How To Make Biodegradable Slime At Home
What’s so great about slime?
If you’re not yet familiar with the weird ways of the internet, let me introduce you to the world of slime. An extension of ASMR, slime videos are meant to soothe and delight viewers. Instagram accounts like @slime and @slimeobsidian curate videos that play with every combination of texture, color, and sound imaginable. If you’re not instantly repelled, you may find yourself drawn in for extended periods of time.
But the fun doesn’t stop there. Touching and feeling slime is just as delightful. It can even go beyond messy play—many people, myself included, find calming benefits to the entire experience. This is because slime is a sensory activity: it removes us from screens, prioritizes stillness, and focuses on tactile, visual, and auditory experiences (which can all be part of a mindfulness practice).
Unfortunately, slime isn’t the most sustainable activity. While you can easily find it online, the ingredients may deter you from purchasing. Homemade slime isn’t much better, since most recipes include Borax, glue, styrofoam beads, aerosol shaving cream, and excessive amounts of non-biodegradable glitter. All this adds up to a not-so sustainable hobby. So, are we relegated to just watching videos on our phones forever, or is there an eco-friendly option?
Of course there is! Here’s how I make slime without using glues or harsh chemicals.
A Recipe For Biodegradable Slime
1 ½ cups water
¼ cup flaxseed
1 tbsp corn starch
Pour the water into a saucepan and stir in the corn starch until dissolved. Stir in the flaxseed. Bring the pan to a simmer over medium heat for a minute, then turn off the heat and let cool for a few minutes. Repeat the simmer and cooling process a couple more times, stirring occasionally and gently, until the seeds look thick. Finally, transfer to a glass container and chill in the fridge for a few hours or overnight. If you want a thicker slime, you can knead in more corn starch a tablespoon at a time until it reaches your preferred consistency. I keep mine in the fridge for a few days and dispose of it when it starts to smell funky.
Once you have your slime, add color and texture with whatever eco-friendly or biodegradable ingredients you have on hand. Here are some ideas:
Rice or dry beans
Minced herbs or cut flowers
All natural food coloring (watch out for stains!)
Marbles, beads, or seashells you can wash and reuse later
For mindful play, set aside quiet screen-free time to swish the slime around in the bowl, squeeze it, and let it slip through your fingertips. I find slime calming after work; it allows me to focus on the physical experience and brings me back into my body after a day of staring at screens.
If there are other slimy materials you like, have some fun experimenting! I made a couple batches of slime using aquafaba, the liquid you drain from a can of chickpeas (or the leftover water after cooking them from a dry state). Whip it by hand or in a stand mixer—adding a couple of squeezes of lemon juice to help it foam up a bit—and add flaxseed from there. If you’re worried about how to dispose of non-boiled seeds, you can grind them up in a coffee grinder to prevent unwanted sprouts or sticky seeds in your sink or compost bin.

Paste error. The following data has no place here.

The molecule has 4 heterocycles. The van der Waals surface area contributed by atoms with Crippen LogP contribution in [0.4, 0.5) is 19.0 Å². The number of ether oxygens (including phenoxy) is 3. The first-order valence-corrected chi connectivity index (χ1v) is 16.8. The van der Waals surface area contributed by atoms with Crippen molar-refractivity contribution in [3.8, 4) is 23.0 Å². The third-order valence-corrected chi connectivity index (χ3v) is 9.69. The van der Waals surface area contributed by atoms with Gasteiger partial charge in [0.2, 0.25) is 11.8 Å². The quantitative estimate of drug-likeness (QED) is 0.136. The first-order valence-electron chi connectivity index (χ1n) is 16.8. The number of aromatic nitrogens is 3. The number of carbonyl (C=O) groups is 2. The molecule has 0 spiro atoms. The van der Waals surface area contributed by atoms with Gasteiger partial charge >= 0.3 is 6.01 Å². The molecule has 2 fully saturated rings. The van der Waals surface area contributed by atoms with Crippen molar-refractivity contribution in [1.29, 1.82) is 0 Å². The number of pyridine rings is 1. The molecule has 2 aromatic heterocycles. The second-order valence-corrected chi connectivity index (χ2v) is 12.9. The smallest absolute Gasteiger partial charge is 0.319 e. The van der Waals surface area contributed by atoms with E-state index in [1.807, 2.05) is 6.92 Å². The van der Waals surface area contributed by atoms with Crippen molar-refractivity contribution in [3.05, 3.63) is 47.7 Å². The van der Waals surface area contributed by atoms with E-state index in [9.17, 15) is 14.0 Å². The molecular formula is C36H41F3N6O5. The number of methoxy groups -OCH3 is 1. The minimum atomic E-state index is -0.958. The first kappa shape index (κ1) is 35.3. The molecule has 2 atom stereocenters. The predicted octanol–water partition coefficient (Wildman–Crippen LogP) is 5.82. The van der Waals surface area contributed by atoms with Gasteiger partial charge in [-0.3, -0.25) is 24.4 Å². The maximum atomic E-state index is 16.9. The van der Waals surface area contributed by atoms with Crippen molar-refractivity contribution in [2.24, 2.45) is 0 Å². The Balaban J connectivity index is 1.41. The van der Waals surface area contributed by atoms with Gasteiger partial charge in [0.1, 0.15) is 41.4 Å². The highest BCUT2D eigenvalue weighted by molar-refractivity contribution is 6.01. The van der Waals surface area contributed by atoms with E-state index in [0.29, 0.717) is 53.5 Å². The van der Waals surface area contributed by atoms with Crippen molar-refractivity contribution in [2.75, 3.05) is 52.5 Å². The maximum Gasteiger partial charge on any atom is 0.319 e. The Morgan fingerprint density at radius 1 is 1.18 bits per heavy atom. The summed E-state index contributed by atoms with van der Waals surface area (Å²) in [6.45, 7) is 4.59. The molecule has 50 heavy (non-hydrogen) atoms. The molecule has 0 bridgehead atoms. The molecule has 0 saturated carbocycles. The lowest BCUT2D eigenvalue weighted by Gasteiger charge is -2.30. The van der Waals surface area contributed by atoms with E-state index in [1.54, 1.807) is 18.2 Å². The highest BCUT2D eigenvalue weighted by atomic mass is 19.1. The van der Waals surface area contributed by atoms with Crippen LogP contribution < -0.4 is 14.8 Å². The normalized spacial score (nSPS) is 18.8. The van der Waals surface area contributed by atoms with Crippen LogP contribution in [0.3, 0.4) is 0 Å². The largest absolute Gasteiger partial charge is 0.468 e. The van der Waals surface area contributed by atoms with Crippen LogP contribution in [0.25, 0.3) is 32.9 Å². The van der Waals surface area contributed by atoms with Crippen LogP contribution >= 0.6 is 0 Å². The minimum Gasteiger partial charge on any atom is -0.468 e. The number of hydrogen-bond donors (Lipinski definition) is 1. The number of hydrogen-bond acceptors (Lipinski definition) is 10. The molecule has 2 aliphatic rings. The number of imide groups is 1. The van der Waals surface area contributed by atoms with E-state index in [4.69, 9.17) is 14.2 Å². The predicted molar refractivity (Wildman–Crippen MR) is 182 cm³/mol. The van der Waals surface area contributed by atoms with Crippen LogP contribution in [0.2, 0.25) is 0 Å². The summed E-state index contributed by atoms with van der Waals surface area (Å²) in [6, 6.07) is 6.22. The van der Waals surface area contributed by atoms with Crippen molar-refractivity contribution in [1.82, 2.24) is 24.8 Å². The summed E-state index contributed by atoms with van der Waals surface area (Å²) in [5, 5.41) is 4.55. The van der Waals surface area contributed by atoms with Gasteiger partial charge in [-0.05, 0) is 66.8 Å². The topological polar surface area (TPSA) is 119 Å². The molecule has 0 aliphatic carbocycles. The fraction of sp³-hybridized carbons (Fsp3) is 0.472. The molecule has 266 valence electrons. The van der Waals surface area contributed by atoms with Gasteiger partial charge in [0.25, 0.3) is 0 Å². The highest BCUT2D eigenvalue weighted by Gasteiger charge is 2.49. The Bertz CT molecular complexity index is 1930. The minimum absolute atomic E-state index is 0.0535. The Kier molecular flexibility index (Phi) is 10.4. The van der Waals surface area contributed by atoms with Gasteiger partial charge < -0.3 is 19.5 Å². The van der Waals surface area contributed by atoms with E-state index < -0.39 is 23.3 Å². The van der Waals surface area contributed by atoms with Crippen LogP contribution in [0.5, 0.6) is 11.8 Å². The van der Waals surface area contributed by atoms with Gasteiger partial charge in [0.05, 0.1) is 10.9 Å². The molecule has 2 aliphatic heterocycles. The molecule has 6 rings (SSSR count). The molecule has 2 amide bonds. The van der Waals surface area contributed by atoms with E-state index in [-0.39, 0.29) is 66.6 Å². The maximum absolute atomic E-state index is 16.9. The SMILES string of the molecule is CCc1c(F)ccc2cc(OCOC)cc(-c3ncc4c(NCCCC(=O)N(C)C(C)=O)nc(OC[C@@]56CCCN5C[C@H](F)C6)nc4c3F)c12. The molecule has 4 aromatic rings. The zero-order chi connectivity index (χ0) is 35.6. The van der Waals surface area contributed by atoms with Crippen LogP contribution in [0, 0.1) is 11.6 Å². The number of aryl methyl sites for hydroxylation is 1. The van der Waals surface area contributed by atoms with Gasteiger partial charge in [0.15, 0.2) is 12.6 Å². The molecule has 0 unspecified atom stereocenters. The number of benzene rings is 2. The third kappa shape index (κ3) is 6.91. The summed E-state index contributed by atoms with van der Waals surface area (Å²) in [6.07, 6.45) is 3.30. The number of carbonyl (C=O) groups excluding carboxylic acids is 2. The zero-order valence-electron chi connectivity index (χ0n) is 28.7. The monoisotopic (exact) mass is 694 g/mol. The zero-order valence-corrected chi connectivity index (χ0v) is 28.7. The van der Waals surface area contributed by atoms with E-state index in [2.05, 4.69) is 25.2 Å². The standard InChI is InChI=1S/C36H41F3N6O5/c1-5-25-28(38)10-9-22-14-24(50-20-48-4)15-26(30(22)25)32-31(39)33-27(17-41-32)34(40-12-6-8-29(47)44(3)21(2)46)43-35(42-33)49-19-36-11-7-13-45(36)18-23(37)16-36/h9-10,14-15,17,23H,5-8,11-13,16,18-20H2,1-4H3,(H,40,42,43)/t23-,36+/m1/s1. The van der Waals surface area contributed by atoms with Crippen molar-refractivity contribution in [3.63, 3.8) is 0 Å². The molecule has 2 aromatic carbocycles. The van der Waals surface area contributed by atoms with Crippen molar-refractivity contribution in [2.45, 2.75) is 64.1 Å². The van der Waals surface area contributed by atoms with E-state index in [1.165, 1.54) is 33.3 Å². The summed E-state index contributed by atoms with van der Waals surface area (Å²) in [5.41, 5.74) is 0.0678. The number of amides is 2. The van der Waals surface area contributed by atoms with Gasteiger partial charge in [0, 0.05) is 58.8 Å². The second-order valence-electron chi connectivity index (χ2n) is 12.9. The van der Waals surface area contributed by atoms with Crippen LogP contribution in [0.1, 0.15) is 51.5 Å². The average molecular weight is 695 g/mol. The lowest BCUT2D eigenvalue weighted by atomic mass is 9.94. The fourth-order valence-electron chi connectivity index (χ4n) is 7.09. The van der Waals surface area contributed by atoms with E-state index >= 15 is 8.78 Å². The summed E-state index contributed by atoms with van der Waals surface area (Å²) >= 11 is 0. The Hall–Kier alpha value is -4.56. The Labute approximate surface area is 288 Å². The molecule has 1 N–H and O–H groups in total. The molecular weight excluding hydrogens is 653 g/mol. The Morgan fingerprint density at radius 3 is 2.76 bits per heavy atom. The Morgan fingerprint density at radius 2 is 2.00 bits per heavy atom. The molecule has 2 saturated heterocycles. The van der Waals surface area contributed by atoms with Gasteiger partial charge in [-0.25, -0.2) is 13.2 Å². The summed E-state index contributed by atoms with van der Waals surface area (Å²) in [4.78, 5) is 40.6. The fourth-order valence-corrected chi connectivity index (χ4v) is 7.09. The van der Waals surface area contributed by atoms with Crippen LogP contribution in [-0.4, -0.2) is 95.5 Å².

At the end of the day, slime gets handled excessively, then disposed of. There are other excellent sensory projects that can be more productive and less wasteful if you have the time!
For a close slime-like experience, try your hand at making bread. Kneading, shaping, and braiding the dough can activate the same senses as slime does—plus, you get a warm loaf of bread at the end. Or, if you have a sweet tooth and are particularly adept in the kitchen, make pulled sugar or ribbon candy. Not hungry? Try air-drying clay and using it to make your own home decor items or beads.
Gardening, and all the digging and mixing that comes with it, can be therapeutic as well. Aside from getting you outside and growing your own food, research has found many physical, psychological, and social benefits to growing and maintaining a garden.
If you want to avoid sticky messes, tangible activities like painting, crocheting, or other crafts can help your mind unwind. (Paint color mixing is another ASMR-friendly video hole you can fall into.) Alternatively, explore these screen-free creative hobbies.
We all need a little release right now, and scrolling Instagram or TikTok endlessly won’t help us unwind—even if we are watching slime videos. Find the tactile activity that ignites your brain and energizes your hands, and give your eyes a little break from a screen. They, and you, deserve it.
What other screen-free hobbies do you love? Share in the comments below!
Emily Torres is the Managing Editor at The Good Trade. She’s a Los Angeles transplant who was born and raised in Indiana, where she studied Creative Writing and Business at Indiana University. You can usually find her reading or writing, caring for her rabbits, or practicing at the yoga studio.